Tim Bray doesn't like the "it just works" argument:
“The poor boy, that primitive Java stuff broke because he doesn’t have auto-magical big numbers like Lisp-n-Smalltalk had back in the day.” Thank you for raising my consciousness. If you’ll grant that the trade-off between fixed-size hard-wired datatypes and more abstract ones has been under discussion since Turing was a tot, I’ll grant that many attempts to pack the data in tight are symptoms of premature optimization. But space-vs-time trade-offs are just not gonna go away; deal with it. And I’ve had my working set blown to hell more than once trying to build the parse tree for what seemed like a moderately-sized incoming message, in a language that turned out to be just a little too high level. And the “My thought-experiment language solved that in 1976” mantra is boring .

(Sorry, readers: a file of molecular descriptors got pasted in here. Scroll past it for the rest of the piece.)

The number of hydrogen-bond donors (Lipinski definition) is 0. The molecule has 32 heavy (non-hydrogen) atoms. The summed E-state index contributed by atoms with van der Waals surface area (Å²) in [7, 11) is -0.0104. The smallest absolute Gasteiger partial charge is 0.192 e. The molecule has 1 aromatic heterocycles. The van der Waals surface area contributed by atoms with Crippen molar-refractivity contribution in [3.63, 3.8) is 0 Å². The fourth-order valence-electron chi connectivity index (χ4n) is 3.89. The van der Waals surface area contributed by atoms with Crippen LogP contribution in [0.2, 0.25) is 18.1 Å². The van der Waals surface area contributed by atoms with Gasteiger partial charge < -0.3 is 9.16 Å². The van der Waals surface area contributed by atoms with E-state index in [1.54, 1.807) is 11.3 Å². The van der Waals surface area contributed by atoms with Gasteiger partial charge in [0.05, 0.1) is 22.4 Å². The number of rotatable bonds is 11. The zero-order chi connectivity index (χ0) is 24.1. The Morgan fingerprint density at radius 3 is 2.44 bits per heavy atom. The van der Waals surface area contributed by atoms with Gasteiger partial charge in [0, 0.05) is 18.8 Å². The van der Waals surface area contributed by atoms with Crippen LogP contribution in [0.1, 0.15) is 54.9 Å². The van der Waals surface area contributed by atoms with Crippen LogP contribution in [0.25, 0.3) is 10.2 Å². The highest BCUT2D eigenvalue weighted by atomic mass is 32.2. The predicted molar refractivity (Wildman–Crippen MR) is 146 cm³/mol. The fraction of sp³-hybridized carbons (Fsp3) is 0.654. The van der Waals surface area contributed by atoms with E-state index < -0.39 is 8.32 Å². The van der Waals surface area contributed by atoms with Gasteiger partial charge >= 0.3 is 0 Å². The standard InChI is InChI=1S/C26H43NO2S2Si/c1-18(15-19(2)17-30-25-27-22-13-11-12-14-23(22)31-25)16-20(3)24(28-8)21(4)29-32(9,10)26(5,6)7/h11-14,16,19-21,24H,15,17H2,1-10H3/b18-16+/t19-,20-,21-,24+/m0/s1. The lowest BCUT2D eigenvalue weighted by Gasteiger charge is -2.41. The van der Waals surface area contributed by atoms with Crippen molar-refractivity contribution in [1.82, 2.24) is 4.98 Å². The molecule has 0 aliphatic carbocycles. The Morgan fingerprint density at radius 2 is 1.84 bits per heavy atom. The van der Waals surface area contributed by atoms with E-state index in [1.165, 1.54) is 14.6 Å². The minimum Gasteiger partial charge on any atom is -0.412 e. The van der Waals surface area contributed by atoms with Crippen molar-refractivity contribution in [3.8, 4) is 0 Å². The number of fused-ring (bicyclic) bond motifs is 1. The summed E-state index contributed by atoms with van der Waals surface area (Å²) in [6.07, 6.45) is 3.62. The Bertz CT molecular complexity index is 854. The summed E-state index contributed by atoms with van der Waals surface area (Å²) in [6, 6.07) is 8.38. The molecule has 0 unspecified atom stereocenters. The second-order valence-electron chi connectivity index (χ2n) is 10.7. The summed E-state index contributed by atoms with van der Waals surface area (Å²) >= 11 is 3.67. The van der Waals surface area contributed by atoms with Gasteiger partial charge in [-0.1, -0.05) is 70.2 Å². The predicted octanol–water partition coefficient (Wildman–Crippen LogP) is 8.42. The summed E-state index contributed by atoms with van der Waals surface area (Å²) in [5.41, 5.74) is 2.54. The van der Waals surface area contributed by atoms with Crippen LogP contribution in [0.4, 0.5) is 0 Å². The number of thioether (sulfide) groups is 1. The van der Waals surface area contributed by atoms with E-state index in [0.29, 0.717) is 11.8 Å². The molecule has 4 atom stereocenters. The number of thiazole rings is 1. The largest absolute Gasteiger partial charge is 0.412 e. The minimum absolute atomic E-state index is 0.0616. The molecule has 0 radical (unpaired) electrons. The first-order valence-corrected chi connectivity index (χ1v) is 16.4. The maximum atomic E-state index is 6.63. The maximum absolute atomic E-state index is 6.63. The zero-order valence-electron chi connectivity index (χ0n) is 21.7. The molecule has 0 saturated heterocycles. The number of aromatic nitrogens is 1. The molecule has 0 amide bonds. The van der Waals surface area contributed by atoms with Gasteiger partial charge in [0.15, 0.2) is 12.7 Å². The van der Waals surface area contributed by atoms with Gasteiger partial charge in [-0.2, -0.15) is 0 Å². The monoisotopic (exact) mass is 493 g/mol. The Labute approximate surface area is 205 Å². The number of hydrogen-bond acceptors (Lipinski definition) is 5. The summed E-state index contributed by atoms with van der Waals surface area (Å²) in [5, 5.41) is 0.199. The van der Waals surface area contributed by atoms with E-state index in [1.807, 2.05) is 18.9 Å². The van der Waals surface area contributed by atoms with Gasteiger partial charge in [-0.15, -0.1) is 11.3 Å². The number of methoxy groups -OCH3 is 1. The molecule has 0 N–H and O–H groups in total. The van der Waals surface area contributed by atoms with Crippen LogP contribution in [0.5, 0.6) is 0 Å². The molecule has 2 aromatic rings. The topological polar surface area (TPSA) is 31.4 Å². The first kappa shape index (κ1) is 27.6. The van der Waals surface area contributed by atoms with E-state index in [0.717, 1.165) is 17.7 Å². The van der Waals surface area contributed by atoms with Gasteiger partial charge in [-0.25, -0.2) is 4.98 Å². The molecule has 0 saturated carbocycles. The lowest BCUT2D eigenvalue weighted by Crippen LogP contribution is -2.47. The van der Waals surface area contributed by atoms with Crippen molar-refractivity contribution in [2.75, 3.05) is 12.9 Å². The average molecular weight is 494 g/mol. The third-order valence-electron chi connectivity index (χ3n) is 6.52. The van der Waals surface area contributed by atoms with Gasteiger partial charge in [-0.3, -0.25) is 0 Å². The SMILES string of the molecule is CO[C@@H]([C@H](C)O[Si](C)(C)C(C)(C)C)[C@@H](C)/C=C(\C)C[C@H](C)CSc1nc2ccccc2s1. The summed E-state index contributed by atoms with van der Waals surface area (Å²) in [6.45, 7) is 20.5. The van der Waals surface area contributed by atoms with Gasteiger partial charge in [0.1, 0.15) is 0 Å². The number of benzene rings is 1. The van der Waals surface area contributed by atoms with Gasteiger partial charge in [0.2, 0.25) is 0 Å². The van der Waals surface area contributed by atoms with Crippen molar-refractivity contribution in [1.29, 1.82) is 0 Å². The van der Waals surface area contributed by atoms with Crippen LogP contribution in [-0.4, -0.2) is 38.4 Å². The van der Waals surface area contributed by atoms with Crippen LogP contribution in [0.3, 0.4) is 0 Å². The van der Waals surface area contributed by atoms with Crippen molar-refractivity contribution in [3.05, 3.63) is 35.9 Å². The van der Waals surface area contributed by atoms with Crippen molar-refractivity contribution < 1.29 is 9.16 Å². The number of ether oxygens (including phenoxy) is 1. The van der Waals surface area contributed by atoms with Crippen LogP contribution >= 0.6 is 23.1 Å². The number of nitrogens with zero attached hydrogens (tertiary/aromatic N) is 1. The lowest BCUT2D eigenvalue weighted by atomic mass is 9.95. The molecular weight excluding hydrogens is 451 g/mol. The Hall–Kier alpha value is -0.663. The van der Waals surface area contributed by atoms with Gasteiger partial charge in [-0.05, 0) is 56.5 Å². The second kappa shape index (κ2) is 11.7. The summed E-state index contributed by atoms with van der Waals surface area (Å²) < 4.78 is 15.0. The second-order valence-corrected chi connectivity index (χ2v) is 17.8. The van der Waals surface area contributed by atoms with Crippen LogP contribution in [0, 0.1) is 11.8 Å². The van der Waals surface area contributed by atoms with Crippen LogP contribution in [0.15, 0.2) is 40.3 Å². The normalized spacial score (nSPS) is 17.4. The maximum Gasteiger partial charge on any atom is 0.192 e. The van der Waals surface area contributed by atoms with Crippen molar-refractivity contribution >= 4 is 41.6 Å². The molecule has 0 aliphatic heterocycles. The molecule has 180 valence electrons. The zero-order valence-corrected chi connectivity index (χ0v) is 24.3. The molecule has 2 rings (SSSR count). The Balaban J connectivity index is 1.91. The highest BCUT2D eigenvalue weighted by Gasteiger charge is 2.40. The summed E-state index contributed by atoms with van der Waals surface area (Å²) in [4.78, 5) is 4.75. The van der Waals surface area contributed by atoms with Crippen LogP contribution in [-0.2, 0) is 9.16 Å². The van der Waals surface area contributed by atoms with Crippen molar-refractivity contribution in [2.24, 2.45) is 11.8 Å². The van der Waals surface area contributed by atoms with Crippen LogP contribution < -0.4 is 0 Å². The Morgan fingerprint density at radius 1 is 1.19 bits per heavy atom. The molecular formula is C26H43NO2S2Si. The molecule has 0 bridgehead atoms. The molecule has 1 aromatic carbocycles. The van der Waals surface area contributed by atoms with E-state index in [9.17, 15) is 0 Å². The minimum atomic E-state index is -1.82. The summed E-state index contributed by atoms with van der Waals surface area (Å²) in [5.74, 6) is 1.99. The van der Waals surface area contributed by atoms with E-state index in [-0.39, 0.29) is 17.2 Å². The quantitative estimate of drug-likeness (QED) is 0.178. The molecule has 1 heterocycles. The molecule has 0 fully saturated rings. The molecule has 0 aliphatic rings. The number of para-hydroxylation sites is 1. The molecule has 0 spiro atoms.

Here's another one for him: Try doing the factorial of 1000 with Java integers. Whoops - can't do that either. It's not that the space vs. time is going completely away, but: in a world where we have 1GB+ of memory available, and hundreds of GB of disk, it's an affectation to hold onto 32 bit integers as some kind of rational optimization. Face it, Tim - Smalltalk and Lisp got this one right a long, long time ago, and James Gosling still hasn't wrapped his head around it.